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Mohammad Reza Kazemian


Bacteria, get out of my kitchen

June 14, 2018 — 

As you read this sentence, bacteria swim across your eyeballs. That’s not intended to disgust you but rather to remind you just how vast bacteria’s kingdom is. They rule virtually every surface. Except, finally, for one. 

Graduate student Mohammad Reza Kazemian has found a way to banish bacteria from cooking surfaces. You’d be hard pressed to find research that positively impacts the general populace to such a degree. Food poisoning (i.e. ingesting harmful microbes) causes $77 billion in economic loses every year in the U.S. alone. Cancer—“The Emperor of All Maladies”—results in $80 billion.

“Foodborne illnesses and food contamination has become a big issue all around the world,” Kazemian says. “So I decided to do something about it.”

Preventing harmful bacteria from infesting our food is critical to our health and prosperity, especially in the face of growing legions of antibiotic-resistance strands of bacteria. Thankfully, Kazemian, a master’s student in biomedical engineering and 3MT finalist, has produced some good news working with his advisor Song Liu in the Rady Faculty of Health Sciences.

They have created a surface microbes cannot colonize. Current efforts in food plants, industrial and commercial kitchens involve using bleach to sanitize stainless steel counters and equipment. That works. But once cleaned, how do you guarantee bacteria do not find their way back to the surface through dust particles, an errant cloth, or a bit of spittle?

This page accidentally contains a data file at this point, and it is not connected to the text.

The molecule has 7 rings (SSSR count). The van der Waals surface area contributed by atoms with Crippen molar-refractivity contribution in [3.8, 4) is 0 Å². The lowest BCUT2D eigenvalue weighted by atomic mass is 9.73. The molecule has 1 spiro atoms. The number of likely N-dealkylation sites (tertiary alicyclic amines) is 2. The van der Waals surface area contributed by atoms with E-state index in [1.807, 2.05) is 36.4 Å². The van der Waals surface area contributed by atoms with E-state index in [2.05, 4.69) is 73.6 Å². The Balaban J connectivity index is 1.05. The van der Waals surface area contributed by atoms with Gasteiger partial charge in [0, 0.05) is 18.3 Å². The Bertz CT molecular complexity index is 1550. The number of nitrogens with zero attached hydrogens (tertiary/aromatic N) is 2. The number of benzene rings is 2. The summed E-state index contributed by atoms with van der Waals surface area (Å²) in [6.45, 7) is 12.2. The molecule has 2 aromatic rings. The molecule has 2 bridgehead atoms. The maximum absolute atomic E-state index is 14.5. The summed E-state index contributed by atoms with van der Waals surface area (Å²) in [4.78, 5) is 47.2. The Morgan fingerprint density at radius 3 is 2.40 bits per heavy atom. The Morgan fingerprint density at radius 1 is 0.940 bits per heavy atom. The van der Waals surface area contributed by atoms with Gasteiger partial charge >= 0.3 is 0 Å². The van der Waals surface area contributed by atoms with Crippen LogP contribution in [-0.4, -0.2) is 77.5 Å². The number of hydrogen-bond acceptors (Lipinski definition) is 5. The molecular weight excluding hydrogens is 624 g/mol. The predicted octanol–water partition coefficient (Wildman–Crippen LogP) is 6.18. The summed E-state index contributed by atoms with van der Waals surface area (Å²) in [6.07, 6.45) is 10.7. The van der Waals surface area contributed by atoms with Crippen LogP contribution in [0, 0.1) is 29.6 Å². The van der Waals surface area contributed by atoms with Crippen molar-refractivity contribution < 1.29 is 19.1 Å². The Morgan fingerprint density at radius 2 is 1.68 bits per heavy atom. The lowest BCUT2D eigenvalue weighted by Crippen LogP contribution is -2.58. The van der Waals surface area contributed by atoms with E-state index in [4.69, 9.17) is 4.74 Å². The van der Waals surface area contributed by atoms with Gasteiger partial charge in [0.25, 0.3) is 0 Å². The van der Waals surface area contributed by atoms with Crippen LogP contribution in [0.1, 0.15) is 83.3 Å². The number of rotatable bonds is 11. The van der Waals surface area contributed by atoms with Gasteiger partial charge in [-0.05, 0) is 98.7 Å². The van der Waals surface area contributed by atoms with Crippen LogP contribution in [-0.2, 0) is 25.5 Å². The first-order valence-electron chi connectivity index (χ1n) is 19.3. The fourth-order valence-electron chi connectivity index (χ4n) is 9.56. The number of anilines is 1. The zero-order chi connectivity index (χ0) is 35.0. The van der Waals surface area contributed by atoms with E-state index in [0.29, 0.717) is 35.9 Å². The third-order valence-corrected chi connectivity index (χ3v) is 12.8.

Kazemian has engineered an ingenious solution.

All bacteria hold a negative charge, so he created a stainless steel surface that has coating with positive charge and chlorine atoms. Since opposites attract, the chlorine attaches to any bacterium and kills it. It gives sanitation efforts staying power, and Kazemian’s surface can be recharged with a wash of diluted bleach.

Growing up in Iran, he didn’t imagine pursuing a life devoted to curbing microbes, but he was passionate about something that is as bountiful: the stars.

“I loved to look at the sky and stars and had this question in my mind of how things in the sky work. But things always change in life, and now I am looking at bacteria. Well, at least the principle is the same—I am always questioning!”

For two billion years, bacteria were the only forms of life. Earth, author Bill Bryson notes, is their planet, “and we are on it only because they allow us to be.” But Kazemian has found a way to keep a surface of it just for us.

Bon appétit.

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Research at the University of Manitoba is partially supported by funding from the Government of Canada Research Support Fund.

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